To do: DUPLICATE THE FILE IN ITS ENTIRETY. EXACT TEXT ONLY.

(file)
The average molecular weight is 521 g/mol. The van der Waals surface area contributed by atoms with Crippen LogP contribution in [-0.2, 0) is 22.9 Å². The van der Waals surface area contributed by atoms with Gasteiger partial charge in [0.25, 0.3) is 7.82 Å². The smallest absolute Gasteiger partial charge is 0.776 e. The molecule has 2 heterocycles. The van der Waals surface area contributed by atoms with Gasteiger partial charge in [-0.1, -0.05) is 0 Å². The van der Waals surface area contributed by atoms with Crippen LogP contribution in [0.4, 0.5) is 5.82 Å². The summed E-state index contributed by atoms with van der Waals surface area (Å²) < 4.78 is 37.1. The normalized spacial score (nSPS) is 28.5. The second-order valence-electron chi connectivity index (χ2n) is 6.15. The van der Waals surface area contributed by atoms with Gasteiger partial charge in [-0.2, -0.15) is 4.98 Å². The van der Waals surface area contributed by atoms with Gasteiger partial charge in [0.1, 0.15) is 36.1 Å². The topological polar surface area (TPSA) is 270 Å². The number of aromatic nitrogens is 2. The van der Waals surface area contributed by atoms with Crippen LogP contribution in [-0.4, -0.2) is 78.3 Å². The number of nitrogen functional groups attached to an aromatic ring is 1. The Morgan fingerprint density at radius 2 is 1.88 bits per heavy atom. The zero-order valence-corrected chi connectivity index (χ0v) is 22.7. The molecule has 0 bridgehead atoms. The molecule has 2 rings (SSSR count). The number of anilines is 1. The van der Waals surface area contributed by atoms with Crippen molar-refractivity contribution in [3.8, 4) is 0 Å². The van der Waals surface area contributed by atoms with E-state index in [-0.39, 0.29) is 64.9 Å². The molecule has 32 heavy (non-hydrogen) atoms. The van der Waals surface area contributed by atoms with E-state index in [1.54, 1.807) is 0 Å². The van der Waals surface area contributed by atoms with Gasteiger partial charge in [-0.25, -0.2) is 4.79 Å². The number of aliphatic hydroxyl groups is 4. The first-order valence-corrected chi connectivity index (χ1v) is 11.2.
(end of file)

The average molecular weight is 521 g/mol. The van der Waals surface area contributed by atoms with Crippen LogP contribution in [-0.2, 0) is 22.9 Å². The van der Waals surface area contributed by atoms with Gasteiger partial charge in [0.25, 0.3) is 7.82 Å². The smallest absolute Gasteiger partial charge is 0.776 e. The molecule has 2 heterocycles. The van der Waals surface area contributed by atoms with Gasteiger partial charge in [-0.1, -0.05) is 0 Å². The van der Waals surface area contributed by atoms with Crippen LogP contribution in [0.4, 0.5) is 5.82 Å². The summed E-state index contributed by atoms with van der Waals surface area (Å²) < 4.78 is 37.1. The normalized spacial score (nSPS) is 28.5. The second-order valence-electron chi connectivity index (χ2n) is 6.15. The van der Waals surface area contributed by atoms with Gasteiger partial charge in [-0.2, -0.15) is 4.98 Å². The van der Waals surface area contributed by atoms with Gasteiger partial charge in [0.1, 0.15) is 36.1 Å². The topological polar surface area (TPSA) is 270 Å². The number of aromatic nitrogens is 2. The van der Waals surface area contributed by atoms with Crippen LogP contribution in [-0.4, -0.2) is 78.3 Å². The number of nitrogen functional groups attached to an aromatic ring is 1. The Morgan fingerprint density at radius 2 is 1.88 bits per heavy atom. The zero-order valence-corrected chi connectivity index (χ0v) is 22.7. The molecule has 0 bridgehead atoms. The molecule has 2 rings (SSSR count). The number of anilines is 1. The van der Waals surface area contributed by atoms with Crippen molar-refractivity contribution in [3.8, 4) is 0 Å². The van der Waals surface area contributed by atoms with E-state index in [-0.39, 0.29) is 64.9 Å². The molecule has 32 heavy (non-hydrogen) atoms. The van der Waals surface area contributed by atoms with E-state index in [1.54, 1.807) is 0 Å². The van der Waals surface area contributed by atoms with Gasteiger partial charge in [-0.25, -0.2) is 4.79 Å². The number of aliphatic hydroxyl groups is 4. The first-order valence-corrected chi connectivity index (χ1v) is 11.2.